Updated: Jun 21, 2022
By: Allison Ramirez
Peace be with you! Over the past few years, November has begun to feel like the turning of the tide: the time of year when I begin to slow down and reflect on the year that is steadily coming to a close. Oddly, December is not the month that I reflect, but instead, the month of November. A few years back, I learned that the new liturgical year in the church begins not on the first day of January but at the end of November with the start of Advent. With this revelation came my focus shift from “new year’s resolutions” to “new church year resolutions.”
Towards the end of November, I have begun to reflect on my life not just through the seasons of the year: winter, spring, summer, fall, but on my life through the liturgical year – in other words, how I lived and responded to God and to the events of my life during the Advent, Christmastide, Ordinary, Lenten, and Easter seasons.
To help with this reflection, throughout the year, I jot down all the good and not so good moments that happen: new job opportunities, job losses, new milestones reached, dreams accomplished, unexpected hardships, disappointments, relationship strains and successes. That way, I have something to review at the end of November. I don’t count tallies of good and bad, I simply read over these events, and I thank Jesus for how he was with me during each and every moment. I then make goals based on the upcoming liturgical year (intentions to grow closer in my faith, virtues I would like to work on and vices I would like to cast off, new spiritual practices to try, etc.).
My hope is that this effort toward intentional liturgical living is helping me keep in mind Christ throughout the seasons of my life, by recalling his life and the reality of coexisting with joy and sorrow, success and setback: through the celebration of his birth, through his going with less and suffering through Lent, through the joy of Easter, and through the often mundane, daily tasks of ordinary time, growing as I live through each season.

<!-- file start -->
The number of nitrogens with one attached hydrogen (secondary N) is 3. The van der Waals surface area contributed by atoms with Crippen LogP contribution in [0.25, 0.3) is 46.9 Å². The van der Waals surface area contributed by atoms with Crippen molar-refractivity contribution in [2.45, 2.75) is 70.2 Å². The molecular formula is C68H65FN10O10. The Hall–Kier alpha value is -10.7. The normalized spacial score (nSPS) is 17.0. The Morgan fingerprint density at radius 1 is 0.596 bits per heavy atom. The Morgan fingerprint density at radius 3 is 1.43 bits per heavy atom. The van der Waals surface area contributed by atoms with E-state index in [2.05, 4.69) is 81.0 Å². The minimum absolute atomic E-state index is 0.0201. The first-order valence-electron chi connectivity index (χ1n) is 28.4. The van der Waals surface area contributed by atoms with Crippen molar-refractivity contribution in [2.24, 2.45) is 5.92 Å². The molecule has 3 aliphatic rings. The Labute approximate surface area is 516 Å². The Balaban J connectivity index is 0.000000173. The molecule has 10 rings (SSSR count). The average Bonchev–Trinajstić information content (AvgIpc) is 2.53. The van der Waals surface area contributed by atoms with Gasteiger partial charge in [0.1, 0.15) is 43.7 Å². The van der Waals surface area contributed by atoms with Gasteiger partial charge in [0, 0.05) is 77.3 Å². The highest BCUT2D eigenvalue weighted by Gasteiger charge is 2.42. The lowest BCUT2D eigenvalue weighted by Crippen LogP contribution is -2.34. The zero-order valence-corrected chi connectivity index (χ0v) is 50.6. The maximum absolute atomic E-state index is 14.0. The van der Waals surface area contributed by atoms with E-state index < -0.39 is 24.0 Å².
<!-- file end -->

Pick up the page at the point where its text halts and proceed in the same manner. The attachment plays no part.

Regardless of how “successful” or “unsuccessful” the year as a whole turned out to be from earthly standards, I am beginning to view my life through these liturgical lenses, and in doing so, working to become a baby-bit holier each year of my life.
In all actuality, the past four years of my life have been the hardest years I have lived through: leaving home for the very first time to college, graduating with my degree and landing my first “real” job, getting engaged, battling through the pandemic, getting married, losing my job, publishing my first book, getting hired for an exciting new job, and SO much more. And yet, these past four years have also been the richest of my life, and the times of greatest transformation for me.
As I near the end of this November, I am both proud and humbled of all that has been accomplished in me this year through God’s grace, and I invite you to do the same. As well, with eager anticipation of the new liturgical year and the opportunities that will be presented there to live a life of great love, raise your heart toward him who loves you faithfully in all seasons.
Yours in faith, -Allison